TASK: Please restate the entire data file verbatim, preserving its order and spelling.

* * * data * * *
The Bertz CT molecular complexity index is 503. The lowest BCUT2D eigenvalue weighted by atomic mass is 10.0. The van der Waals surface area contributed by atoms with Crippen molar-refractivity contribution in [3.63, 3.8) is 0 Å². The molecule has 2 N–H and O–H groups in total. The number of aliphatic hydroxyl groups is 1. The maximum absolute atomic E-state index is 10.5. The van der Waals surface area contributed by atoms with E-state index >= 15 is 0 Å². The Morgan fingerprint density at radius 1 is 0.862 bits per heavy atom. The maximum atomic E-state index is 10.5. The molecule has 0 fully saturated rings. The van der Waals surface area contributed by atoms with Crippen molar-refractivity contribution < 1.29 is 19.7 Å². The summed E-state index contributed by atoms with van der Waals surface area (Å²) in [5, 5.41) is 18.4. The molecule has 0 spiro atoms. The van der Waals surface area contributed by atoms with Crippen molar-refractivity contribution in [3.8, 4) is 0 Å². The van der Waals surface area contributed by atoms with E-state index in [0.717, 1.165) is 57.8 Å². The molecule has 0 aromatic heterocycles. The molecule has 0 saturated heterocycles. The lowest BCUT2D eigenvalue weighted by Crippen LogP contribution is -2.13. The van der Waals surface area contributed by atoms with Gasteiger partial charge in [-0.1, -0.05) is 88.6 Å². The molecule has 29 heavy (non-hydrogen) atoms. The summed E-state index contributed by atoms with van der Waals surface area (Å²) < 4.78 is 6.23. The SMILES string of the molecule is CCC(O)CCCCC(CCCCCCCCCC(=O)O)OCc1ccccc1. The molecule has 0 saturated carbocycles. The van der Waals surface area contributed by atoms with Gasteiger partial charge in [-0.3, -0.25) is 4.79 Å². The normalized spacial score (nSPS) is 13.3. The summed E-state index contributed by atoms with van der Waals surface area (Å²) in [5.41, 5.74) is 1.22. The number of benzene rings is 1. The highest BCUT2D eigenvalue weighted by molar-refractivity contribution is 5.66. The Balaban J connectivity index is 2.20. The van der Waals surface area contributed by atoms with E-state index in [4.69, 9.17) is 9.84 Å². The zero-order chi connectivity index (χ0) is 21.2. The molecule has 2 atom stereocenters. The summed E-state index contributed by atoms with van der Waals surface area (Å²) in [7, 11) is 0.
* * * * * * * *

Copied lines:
The Bertz CT molecular complexity index is 503. The lowest BCUT2D eigenvalue weighted by atomic mass is 10.0. The van der Waals surface area contributed by atoms with Crippen molar-refractivity contribution in [3.63, 3.8) is 0 Å². The molecule has 2 N–H and O–H groups in total. The number of aliphatic hydroxyl groups is 1. The maximum absolute atomic E-state index is 10.5. The van der Waals surface area contributed by atoms with E-state index >= 15 is 0 Å². The Morgan fingerprint density at radius 1 is 0.862 bits per heavy atom. The maximum atomic E-state index is 10.5. The molecule has 0 fully saturated rings. The van der Waals surface area contributed by atoms with Crippen molar-refractivity contribution < 1.29 is 19.7 Å². The summed E-state index contributed by atoms with van der Waals surface area (Å²) in [5, 5.41) is 18.4. The molecule has 0 spiro atoms. The van der Waals surface area contributed by atoms with Crippen molar-refractivity contribution in [3.8, 4) is 0 Å². The van der Waals surface area contributed by atoms with E-state index in [0.717, 1.165) is 57.8 Å². The molecule has 0 aromatic heterocycles. The molecule has 0 saturated heterocycles. The lowest BCUT2D eigenvalue weighted by Crippen LogP contribution is -2.13. The van der Waals surface area contributed by atoms with Gasteiger partial charge in [-0.1, -0.05) is 88.6 Å². The molecule has 29 heavy (non-hydrogen) atoms. The summed E-state index contributed by atoms with van der Waals surface area (Å²) < 4.78 is 6.23. The SMILES string of the molecule is CCC(O)CCCCC(CCCCCCCCCC(=O)O)OCc1ccccc1. The molecule has 0 saturated carbocycles. The van der Waals surface area contributed by atoms with Gasteiger partial charge in [-0.3, -0.25) is 4.79 Å². The normalized spacial score (nSPS) is 13.3. The summed E-state index contributed by atoms with van der Waals surface area (Å²) in [5.41, 5.74) is 1.22. The number of benzene rings is 1. The highest BCUT2D eigenvalue weighted by molar-refractivity contribution is 5.66. The Balaban J connectivity index is 2.20. The van der Waals surface area contributed by atoms with E-state index in [4.69, 9.17) is 9.84 Å². The zero-order chi connectivity index (χ0) is 21.2. The molecule has 2 atom stereocenters. The summed E-state index contributed by atoms with van der Waals surface area (Å²) in [7, 11) is 0.